This consortia structure typically starts with a smaller number of participants which helps better manage the politics of competitors needing to adjust to the new paradigm of working together towards a common goal. A steward of the blockchain network has to tackle the technology, economics, and politics as different facets of the consortium. Having a smaller number of starting members helps to not complicate the politics. When speed of decision making is an important factor for the success of the solution and consortium, having this approach of a bigger player leading it can help move things forward at a faster clip. Other players, who are part of the consortium, have a similar idea as to what the solution should be, also helps.
The needed balance
While keeping the number of consortium members small, there is still a need to have large enough numbers, so that they matter. After all the success of the consortium is influenced by network effects. You can't start a really good blockchain use case that provides value with really small players as it is unlikely to have enough weight. It's a fine balance - keep the numbers small to keep it manageable but large enough to have the outcome be material and attract other industry participants.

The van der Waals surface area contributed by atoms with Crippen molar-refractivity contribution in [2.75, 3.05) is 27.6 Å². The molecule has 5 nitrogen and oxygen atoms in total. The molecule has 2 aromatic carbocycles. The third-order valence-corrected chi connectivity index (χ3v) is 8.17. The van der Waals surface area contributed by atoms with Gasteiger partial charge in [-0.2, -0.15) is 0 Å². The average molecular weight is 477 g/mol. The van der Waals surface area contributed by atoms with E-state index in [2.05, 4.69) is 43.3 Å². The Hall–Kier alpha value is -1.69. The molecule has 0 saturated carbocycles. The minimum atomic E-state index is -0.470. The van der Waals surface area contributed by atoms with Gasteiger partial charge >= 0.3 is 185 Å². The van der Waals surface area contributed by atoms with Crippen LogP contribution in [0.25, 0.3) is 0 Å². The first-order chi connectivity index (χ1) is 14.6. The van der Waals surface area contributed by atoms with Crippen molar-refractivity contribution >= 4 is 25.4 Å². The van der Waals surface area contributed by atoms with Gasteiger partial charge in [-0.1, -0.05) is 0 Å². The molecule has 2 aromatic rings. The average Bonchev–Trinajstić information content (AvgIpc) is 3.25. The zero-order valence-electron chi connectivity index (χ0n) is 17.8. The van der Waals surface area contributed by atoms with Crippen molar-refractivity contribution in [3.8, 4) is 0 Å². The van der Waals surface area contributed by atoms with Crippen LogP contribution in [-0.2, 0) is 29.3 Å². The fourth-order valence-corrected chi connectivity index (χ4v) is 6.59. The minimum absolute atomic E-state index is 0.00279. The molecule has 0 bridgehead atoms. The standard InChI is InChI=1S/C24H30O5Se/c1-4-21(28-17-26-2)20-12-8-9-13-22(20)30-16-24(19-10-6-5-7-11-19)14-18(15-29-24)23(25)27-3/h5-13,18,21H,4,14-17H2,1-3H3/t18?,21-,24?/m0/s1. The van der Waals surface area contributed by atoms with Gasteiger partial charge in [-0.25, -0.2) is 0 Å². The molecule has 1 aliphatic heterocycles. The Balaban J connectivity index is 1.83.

On the flip side though, this structure might cause friction for later joiners to the consortium They might fear that the progression will benefit the initial members more and the rules could be skewed against them. This can give reason for newcomers to hesitate and thus provide friction for adoption and come in the way of growing the consortium.
Example: Food safety
Wal-Mart and food safety
An example of this consortium is in the retail industry centered around food safety. This has had heavy involvement by Wal-Mart. Wal-Mart stores is one of the world's largest retailer and an early adopters to pilot blockchain technology. Frank Yiannas, the Vice President of food safety at Walmart, has come to appreciate the transformative possibilities of Blockchain technology. As he explains, "I happen to be a big believer that blockchain is a new and emerging technology that has extreme relevance for food. But I have to tell you, when I first started at this, I was a major blockchain skeptic. But after working with it, and more importantly, piloting it, I've become a blockchain believer for sure."
The Food safety challenge